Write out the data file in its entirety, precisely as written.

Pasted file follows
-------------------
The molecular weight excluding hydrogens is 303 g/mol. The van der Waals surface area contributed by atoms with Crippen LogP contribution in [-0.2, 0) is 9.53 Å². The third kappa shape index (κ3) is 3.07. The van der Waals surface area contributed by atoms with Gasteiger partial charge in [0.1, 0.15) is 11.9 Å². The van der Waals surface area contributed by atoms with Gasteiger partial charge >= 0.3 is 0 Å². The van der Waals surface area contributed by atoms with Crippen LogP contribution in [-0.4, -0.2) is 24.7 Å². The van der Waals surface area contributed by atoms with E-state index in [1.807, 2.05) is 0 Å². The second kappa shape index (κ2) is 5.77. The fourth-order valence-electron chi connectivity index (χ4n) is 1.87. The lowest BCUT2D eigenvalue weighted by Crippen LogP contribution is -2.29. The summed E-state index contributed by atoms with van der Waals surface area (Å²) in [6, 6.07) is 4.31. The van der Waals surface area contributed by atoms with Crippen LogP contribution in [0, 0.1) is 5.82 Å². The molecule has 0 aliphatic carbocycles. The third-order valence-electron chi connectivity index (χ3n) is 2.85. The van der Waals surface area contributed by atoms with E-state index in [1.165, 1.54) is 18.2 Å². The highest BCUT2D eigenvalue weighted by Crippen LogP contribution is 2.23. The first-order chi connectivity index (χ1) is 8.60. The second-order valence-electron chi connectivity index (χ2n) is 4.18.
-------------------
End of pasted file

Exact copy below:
The molecular weight excluding hydrogens is 303 g/mol. The van der Waals surface area contributed by atoms with Crippen LogP contribution in [-0.2, 0) is 9.53 Å². The third kappa shape index (κ3) is 3.07. The van der Waals surface area contributed by atoms with Gasteiger partial charge in [0.1, 0.15) is 11.9 Å². The van der Waals surface area contributed by atoms with Gasteiger partial charge >= 0.3 is 0 Å². The van der Waals surface area contributed by atoms with Crippen LogP contribution in [-0.4, -0.2) is 24.7 Å². The van der Waals surface area contributed by atoms with E-state index in [1.807, 2.05) is 0 Å². The second kappa shape index (κ2) is 5.77. The fourth-order valence-electron chi connectivity index (χ4n) is 1.87. The lowest BCUT2D eigenvalue weighted by Crippen LogP contribution is -2.29. The summed E-state index contributed by atoms with van der Waals surface area (Å²) in [6, 6.07) is 4.31. The van der Waals surface area contributed by atoms with Crippen LogP contribution in [0, 0.1) is 5.82 Å². The molecule has 0 aliphatic carbocycles. The third-order valence-electron chi connectivity index (χ3n) is 2.85. The van der Waals surface area contributed by atoms with E-state index in [1.165, 1.54) is 18.2 Å². The highest BCUT2D eigenvalue weighted by Crippen LogP contribution is 2.23. The first-order chi connectivity index (χ1) is 8.60. The second-order valence-electron chi connectivity index (χ2n) is 4.18.